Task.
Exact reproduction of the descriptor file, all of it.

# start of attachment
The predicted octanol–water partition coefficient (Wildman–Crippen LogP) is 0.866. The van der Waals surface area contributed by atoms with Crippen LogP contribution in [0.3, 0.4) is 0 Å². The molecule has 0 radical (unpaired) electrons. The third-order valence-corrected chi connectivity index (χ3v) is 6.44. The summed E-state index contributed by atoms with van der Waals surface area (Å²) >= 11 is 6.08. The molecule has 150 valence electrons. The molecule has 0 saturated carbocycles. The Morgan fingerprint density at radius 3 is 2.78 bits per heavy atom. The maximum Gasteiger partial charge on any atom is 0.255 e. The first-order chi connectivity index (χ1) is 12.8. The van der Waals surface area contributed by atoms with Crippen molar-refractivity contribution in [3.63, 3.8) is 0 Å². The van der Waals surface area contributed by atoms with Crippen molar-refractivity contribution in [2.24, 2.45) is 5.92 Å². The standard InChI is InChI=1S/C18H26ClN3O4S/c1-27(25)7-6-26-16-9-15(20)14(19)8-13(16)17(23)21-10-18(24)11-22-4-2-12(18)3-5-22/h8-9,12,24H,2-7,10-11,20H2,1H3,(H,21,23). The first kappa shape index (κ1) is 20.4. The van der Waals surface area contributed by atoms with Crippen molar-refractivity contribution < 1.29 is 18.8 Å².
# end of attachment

The predicted octanol–water partition coefficient (Wildman–Crippen LogP) is 0.866. The van der Waals surface area contributed by atoms with Crippen LogP contribution in [0.3, 0.4) is 0 Å². The molecule has 0 radical (unpaired) electrons. The third-order valence-corrected chi connectivity index (χ3v) is 6.44. The summed E-state index contributed by atoms with van der Waals surface area (Å²) >= 11 is 6.08. The molecule has 150 valence electrons. The molecule has 0 saturated carbocycles. The Morgan fingerprint density at radius 3 is 2.78 bits per heavy atom. The maximum Gasteiger partial charge on any atom is 0.255 e. The first-order chi connectivity index (χ1) is 12.8. The van der Waals surface area contributed by atoms with Crippen molar-refractivity contribution in [3.63, 3.8) is 0 Å². The van der Waals surface area contributed by atoms with Crippen molar-refractivity contribution in [2.24, 2.45) is 5.92 Å². The standard InChI is InChI=1S/C18H26ClN3O4S/c1-27(25)7-6-26-16-9-15(20)14(19)8-13(16)17(23)21-10-18(24)11-22-4-2-12(18)3-5-22/h8-9,12,24H,2-7,10-11,20H2,1H3,(H,21,23). The first kappa shape index (κ1) is 20.4. The van der Waals surface area contributed by atoms with Crippen molar-refractivity contribution < 1.29 is 18.8 Å².